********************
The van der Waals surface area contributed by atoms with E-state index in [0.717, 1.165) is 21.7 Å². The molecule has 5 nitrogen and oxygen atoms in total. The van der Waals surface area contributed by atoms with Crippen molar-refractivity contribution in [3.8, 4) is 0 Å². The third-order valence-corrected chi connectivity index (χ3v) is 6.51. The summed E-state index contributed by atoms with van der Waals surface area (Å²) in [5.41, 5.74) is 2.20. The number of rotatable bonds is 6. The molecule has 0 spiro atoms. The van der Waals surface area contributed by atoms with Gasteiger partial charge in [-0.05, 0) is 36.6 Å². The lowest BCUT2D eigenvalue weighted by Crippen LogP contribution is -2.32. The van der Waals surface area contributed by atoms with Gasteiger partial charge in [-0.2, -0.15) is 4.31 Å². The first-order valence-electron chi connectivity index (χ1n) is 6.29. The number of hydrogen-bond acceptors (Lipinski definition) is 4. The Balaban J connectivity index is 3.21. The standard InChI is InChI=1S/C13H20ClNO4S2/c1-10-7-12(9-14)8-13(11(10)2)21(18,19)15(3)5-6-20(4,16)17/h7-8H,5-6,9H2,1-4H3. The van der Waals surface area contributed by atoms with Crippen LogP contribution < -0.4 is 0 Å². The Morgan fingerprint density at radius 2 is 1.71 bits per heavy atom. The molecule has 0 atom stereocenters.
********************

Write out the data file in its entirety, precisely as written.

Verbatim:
The van der Waals surface area contributed by atoms with E-state index in [0.717, 1.165) is 21.7 Å². The molecule has 5 nitrogen and oxygen atoms in total. The van der Waals surface area contributed by atoms with Crippen molar-refractivity contribution in [3.8, 4) is 0 Å². The third-order valence-corrected chi connectivity index (χ3v) is 6.51. The summed E-state index contributed by atoms with van der Waals surface area (Å²) in [5.41, 5.74) is 2.20. The number of rotatable bonds is 6. The molecule has 0 spiro atoms. The van der Waals surface area contributed by atoms with Gasteiger partial charge in [-0.05, 0) is 36.6 Å². The lowest BCUT2D eigenvalue weighted by Crippen LogP contribution is -2.32. The van der Waals surface area contributed by atoms with Gasteiger partial charge in [-0.2, -0.15) is 4.31 Å². The first-order valence-electron chi connectivity index (χ1n) is 6.29. The number of hydrogen-bond acceptors (Lipinski definition) is 4. The Balaban J connectivity index is 3.21. The standard InChI is InChI=1S/C13H20ClNO4S2/c1-10-7-12(9-14)8-13(11(10)2)21(18,19)15(3)5-6-20(4,16)17/h7-8H,5-6,9H2,1-4H3. The van der Waals surface area contributed by atoms with Crippen LogP contribution < -0.4 is 0 Å². The Morgan fingerprint density at radius 2 is 1.71 bits per heavy atom. The molecule has 0 atom stereocenters.